If your son needs the help, he needs the help. There is not a lot that you can do to eliminate that if it is the stage at which he is. Spending the time with him, to help him practice the skills he needs to get better at whatever skills are slowing him down is really, truly, the only thing that will help him move on to a stage of greater independence. Wish as you might, he won’t magically get there. It is going to require the time and the effort on your part to get him there.

    I would try to live in the moment with this. An hour is not really “worry level” of time spent on literature. If that is a hard thing to give from your time per day, than make it a MWF thing. Slow down the pace of the lesson plans. Realize you most likely will not get all the lit guides from the Core done this year. What is more valuable is helping him do them well. The biggest questions to keep in mind are: what does your son need for this current level of skill, and how can you encourage him to grow toward the next level of skill?

    The jumps in learning surprise us. Just when we think we cannot hold up another flash card without our head exploding, they start to wow us with an uptick of speed or an ability to control the fidgits. The same sort of thing can happen here.

    sometimes we think these older kids should be self-sufficient simply because they are older. But every minute we spend talking with them is so good for them, even if we are counting every single one until we can get on with the rest of the day!

    AMDG,
    Sarah
    Thanks! This matches my thoughts on this. We just take our time to get where we need to be.

    Leave a comment:


  • KF2000
    replied
    The lit reading and lit guide times were divided because they like to read a lot, and don’t mind having things they have to read for school scheduled outside of “school hours.” So it made it easier to fit the work portion in by keeping the reading portion second.

    If your son needs the help, he needs the help. There is not a lot that you can do to eliminate that if it is the stage at which he is. Spending the time with him, to help him practice the skills he needs to get better at whatever skills are slowing him down is really, truly, the only thing that will help him move on to a stage of greater independence. Wish as you might, he won’t magically get there. It is going to require the time and the effort on your part to get him there.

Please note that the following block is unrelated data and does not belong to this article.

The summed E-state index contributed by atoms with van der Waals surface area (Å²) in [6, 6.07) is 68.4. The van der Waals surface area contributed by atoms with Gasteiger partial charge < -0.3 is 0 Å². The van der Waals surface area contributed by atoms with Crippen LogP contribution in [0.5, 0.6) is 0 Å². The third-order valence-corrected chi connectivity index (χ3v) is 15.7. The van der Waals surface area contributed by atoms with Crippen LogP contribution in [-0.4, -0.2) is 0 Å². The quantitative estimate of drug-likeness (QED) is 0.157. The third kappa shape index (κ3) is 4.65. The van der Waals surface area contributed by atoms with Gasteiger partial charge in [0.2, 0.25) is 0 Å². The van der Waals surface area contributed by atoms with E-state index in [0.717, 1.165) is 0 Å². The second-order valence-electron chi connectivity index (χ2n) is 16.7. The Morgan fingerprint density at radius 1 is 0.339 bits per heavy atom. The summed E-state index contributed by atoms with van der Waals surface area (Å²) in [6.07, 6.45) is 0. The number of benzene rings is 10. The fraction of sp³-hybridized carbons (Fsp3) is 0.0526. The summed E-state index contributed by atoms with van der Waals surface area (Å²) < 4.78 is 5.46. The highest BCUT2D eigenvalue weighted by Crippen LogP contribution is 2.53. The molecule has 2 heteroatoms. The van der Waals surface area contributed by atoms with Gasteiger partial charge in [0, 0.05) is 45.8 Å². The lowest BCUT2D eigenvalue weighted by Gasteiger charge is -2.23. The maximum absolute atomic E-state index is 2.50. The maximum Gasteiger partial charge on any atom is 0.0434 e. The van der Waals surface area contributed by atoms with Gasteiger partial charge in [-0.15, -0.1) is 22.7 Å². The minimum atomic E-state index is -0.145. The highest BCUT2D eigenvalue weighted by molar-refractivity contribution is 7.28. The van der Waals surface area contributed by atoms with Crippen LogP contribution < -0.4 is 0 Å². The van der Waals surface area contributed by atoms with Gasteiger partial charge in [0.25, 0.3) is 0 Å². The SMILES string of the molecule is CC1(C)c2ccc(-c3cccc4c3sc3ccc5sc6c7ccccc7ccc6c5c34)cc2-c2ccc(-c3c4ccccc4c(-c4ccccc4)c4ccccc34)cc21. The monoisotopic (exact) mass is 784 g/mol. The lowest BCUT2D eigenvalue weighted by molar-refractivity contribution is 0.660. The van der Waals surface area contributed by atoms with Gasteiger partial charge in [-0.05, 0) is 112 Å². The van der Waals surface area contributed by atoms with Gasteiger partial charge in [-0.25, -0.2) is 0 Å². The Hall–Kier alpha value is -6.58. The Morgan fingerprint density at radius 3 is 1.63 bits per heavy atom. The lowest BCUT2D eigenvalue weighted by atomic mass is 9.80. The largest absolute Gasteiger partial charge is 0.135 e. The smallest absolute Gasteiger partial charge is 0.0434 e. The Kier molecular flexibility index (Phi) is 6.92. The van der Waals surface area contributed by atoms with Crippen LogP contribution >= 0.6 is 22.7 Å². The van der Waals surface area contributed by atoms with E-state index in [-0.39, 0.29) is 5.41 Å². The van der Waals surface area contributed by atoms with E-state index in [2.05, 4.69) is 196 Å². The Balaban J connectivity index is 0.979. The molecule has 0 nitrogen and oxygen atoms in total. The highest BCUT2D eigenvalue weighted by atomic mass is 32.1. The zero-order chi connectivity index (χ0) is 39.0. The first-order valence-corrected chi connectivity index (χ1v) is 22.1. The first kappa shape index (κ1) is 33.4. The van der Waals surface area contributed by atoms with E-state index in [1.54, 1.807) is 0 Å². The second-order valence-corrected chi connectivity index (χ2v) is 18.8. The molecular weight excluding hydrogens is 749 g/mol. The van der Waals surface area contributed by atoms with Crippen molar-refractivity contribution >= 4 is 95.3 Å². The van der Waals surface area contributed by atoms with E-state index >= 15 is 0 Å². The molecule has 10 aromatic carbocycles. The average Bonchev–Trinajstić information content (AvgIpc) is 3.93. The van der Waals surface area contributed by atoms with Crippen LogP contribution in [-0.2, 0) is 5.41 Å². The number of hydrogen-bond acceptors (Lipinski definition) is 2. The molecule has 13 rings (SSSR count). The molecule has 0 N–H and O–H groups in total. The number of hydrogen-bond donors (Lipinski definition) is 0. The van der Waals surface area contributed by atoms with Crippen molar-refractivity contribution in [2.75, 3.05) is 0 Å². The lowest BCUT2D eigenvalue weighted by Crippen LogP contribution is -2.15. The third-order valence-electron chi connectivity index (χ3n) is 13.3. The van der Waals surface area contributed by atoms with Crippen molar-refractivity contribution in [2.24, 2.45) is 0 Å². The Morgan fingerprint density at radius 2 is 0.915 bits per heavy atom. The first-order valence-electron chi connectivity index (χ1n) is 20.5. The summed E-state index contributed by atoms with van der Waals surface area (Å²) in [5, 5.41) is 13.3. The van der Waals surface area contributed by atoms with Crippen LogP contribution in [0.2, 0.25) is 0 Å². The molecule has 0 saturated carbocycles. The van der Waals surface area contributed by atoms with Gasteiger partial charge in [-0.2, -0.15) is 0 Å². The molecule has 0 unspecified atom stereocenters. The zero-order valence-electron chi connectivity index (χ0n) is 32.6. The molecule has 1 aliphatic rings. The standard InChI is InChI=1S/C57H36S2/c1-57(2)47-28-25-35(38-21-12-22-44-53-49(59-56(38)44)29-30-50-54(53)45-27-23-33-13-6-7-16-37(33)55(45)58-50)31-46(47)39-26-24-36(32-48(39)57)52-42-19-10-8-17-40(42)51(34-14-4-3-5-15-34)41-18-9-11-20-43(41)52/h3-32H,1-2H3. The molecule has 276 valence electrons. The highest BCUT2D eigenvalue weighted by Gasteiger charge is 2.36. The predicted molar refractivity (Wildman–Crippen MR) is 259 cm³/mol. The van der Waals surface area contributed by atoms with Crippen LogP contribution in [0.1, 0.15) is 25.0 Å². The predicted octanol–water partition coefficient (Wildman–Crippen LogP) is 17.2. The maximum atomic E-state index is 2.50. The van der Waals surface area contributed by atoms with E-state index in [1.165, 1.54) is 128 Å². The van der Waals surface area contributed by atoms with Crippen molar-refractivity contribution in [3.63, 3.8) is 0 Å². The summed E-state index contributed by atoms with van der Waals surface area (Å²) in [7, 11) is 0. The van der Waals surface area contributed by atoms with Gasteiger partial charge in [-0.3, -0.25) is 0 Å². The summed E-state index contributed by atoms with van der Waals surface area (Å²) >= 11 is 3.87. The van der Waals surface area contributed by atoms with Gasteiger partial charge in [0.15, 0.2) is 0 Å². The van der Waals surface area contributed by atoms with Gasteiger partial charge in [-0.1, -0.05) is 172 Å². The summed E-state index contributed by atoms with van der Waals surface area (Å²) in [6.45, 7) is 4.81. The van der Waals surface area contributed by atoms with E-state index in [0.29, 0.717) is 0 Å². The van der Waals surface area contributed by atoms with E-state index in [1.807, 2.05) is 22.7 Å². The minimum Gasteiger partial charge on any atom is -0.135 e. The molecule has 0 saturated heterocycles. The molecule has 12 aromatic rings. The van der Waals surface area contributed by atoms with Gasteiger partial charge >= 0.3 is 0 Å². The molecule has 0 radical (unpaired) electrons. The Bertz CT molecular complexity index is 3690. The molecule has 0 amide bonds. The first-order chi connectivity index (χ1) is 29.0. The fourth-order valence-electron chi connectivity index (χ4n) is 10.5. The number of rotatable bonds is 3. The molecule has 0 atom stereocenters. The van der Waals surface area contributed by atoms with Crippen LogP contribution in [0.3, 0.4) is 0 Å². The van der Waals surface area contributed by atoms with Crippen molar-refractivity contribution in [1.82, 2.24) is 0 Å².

I would try to live in the moment with this. An hour is not really “worry level” of time spent on literature. If that is a hard thing to give from your time per day, than make it a MWF thing. Slow down the pace of the lesson plans. Realize you most likely will not get all the lit guides from the Core done this year. What is more valuable is helping him do them well. The biggest questions to keep in mind are: what does your son need for this current level of skill, and how can you encourage him to grow toward the next level of skill?

    The jumps in learning surprise us. Just when we think we cannot hold up another flash card without our head exploding, they start to wow us with an uptick of speed or an ability to control the fidgits. The same sort of thing can happen here.

    sometimes we think these older kids should be self-sufficient simply because they are older. But every minute we spend talking with them is so good for them, even if we are counting every single one until we can get on with the rest of the day!

    AMDG,
    Sarah

    Leave a comment:


  • Mamasita
    replied
    Originally posted by KF2000 View Post
    ecarpenter

    Looks like that upload only captured the K'er schedule. Here are the 5th, 7th, and Mom schedules too:

    [ATTACH]n123930[/ATTACH]
    [ATTACH]n123931[/ATTACH]
    [ATTACH]n123932[/ATTACH]

    The uploader would not let me upload an Excel workbook, which is why I had to save them as PDF's. It messed up the grid a bit by not fitting on one page, but you should still get the idea.

    AMDG,
    Sarah